Pictured: Qiana Johnson uses a mobile phone in Towson.

REUTERS/Michael A. McCoy

Even after bail has been posted, the volunteers often wait for hours before the women are released, without explanation from authorities. Pictured: Qiana Johnson uses a mobile phone in Towson. REUTERS/Michael A. McCoy

Even after bail has been posted, the volunteers often wait for hours before the women are released, without explanation from authorities. Pictured: Qiana Johnson uses a mobile phone in Towson. REUTERS/Michael A. McCoy
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But their efforts don't stop with the bail payments. Donations also go towards providing the women with short-term housing, cellphones, basic necessities and moral support, and connecting them with lawyers and helping them navigate the legal process and court system.

Pictured: Qiana Johnson gives Cheyenne Brewington a cellphone after Free Black Mamas DMV posted her bond at the Prince George's County Detention Center.

REUTERS/Michael A. McCoy

But their efforts don't stop with the bail payments. Donations also go towards providing the women with short-term housing, cellphones, basic necessities and moral support, and connecting them with lawyers and helping them navigate the legal process...more

But their efforts don't stop with the bail payments. Donations also go towards providing the women with short-term housing, cellphones, basic necessities and moral support, and connecting them with lawyers and helping them navigate the legal process and court system. Pictured: Qiana Johnson gives Cheyenne Brewington a cellphone after Free Black Mamas DMV posted her bond at the Prince George's County Detention Center. REUTERS/Michael A. McCoy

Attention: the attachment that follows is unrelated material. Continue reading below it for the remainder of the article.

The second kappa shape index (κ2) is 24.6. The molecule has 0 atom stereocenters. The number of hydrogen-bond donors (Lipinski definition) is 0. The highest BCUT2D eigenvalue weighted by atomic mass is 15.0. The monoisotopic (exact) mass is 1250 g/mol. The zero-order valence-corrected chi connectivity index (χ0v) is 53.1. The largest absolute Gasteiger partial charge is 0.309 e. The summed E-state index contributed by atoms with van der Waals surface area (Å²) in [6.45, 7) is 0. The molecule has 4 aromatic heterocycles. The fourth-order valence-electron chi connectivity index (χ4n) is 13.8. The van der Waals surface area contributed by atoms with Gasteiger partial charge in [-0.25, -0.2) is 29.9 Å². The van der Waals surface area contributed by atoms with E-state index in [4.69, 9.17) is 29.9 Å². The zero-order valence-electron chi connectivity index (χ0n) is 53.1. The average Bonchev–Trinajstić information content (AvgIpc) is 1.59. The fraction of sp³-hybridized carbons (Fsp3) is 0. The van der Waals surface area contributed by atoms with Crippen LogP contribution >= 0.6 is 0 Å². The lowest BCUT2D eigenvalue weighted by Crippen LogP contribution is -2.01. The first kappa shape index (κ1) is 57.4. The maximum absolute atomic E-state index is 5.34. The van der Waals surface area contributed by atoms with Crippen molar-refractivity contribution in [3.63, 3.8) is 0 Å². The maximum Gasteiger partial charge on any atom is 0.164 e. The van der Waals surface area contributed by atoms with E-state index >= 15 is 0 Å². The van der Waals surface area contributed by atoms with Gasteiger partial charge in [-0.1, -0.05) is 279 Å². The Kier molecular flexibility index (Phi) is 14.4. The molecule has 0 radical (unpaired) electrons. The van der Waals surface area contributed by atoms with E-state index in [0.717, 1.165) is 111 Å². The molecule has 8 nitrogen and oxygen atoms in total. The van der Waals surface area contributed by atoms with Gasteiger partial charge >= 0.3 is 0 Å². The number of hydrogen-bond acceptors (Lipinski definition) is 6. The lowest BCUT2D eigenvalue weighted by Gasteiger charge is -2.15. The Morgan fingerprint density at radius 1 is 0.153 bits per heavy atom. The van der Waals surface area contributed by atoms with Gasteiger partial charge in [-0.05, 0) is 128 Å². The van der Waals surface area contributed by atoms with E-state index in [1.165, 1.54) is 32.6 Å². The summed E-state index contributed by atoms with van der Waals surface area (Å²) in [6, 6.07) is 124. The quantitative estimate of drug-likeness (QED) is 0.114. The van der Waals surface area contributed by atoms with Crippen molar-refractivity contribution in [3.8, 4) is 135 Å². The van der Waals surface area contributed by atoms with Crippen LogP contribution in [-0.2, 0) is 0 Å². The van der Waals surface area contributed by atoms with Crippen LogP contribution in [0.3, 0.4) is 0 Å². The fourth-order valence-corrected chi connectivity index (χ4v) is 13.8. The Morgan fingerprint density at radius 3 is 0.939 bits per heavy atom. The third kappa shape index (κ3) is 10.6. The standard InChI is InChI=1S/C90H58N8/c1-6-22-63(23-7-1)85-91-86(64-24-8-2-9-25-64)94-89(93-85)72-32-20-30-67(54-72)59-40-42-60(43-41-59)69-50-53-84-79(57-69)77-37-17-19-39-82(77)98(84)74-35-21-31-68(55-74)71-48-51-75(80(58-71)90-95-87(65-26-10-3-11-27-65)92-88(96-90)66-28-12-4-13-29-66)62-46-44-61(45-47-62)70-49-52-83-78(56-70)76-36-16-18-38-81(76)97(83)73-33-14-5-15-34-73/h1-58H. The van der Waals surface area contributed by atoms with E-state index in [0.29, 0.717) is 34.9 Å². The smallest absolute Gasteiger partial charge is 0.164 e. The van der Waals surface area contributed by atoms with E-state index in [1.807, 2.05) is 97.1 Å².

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In the case of 55-year-old Tammy Dawes of Takoma Park, Maryland, the volunteers offered moral support and assisted with finding legal representation and other needs after she was released. Dawes had been detained at the Prince George's County Detention Center since April 11 since she could not afford to post a $25,000 bond. 

REUTERS/Michael A. McCoy

In the case of 55-year-old Tammy Dawes of Takoma Park, Maryland, the volunteers offered moral support and assisted with finding legal representation and other needs after she was released. Dawes had been detained at the Prince George's County...more

In the case of 55-year-old Tammy Dawes of Takoma Park, Maryland, the volunteers offered moral support and assisted with finding legal representation and other needs after she was released. Dawes had been detained at the Prince George's County Detention Center since April 11 since she could not afford to post a $25,000 bond. REUTERS/Michael A. McCoy
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William Randolph hugs his girlfriend Tammy Dawes shortly after the Free Black Mamas DMV movement posted her bond. 

REUTERS/Michael A. McCoy

William Randolph hugs his girlfriend Tammy Dawes shortly after the Free Black Mamas DMV movement posted her bond. REUTERS/Michael A. McCoy

William Randolph hugs his girlfriend Tammy Dawes shortly after the Free Black Mamas DMV movement posted her bond. REUTERS/Michael A. McCoy
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Tammy Dawes poses for a picture while attending the first annual DMV Mother's Day bailout brunch in Baltimore. REUTERS/Michael A. McCoy

Tammy Dawes poses for a picture while attending the first annual DMV Mother's Day bailout brunch in Baltimore. REUTERS/Michael A. McCoy

Tammy Dawes poses for a picture while attending the first annual DMV Mother's Day bailout brunch in Baltimore. REUTERS/Michael A. McCoy
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Donna Brown and Dana Vickers Shelley of "Out for Justice", a Baltimore-based organization that provides resources to women after being released from jail, fill gift bags for mothers attending the first annual DMV Mother's Day bailout brunch in Baltimore. REUTERS/Michael A. McCoy

Donna Brown and Dana Vickers Shelley of "Out for Justice", a Baltimore-based organization that provides resources to women after being released from jail, fill gift bags for mothers attending the first annual DMV Mother's Day bailout brunch in...more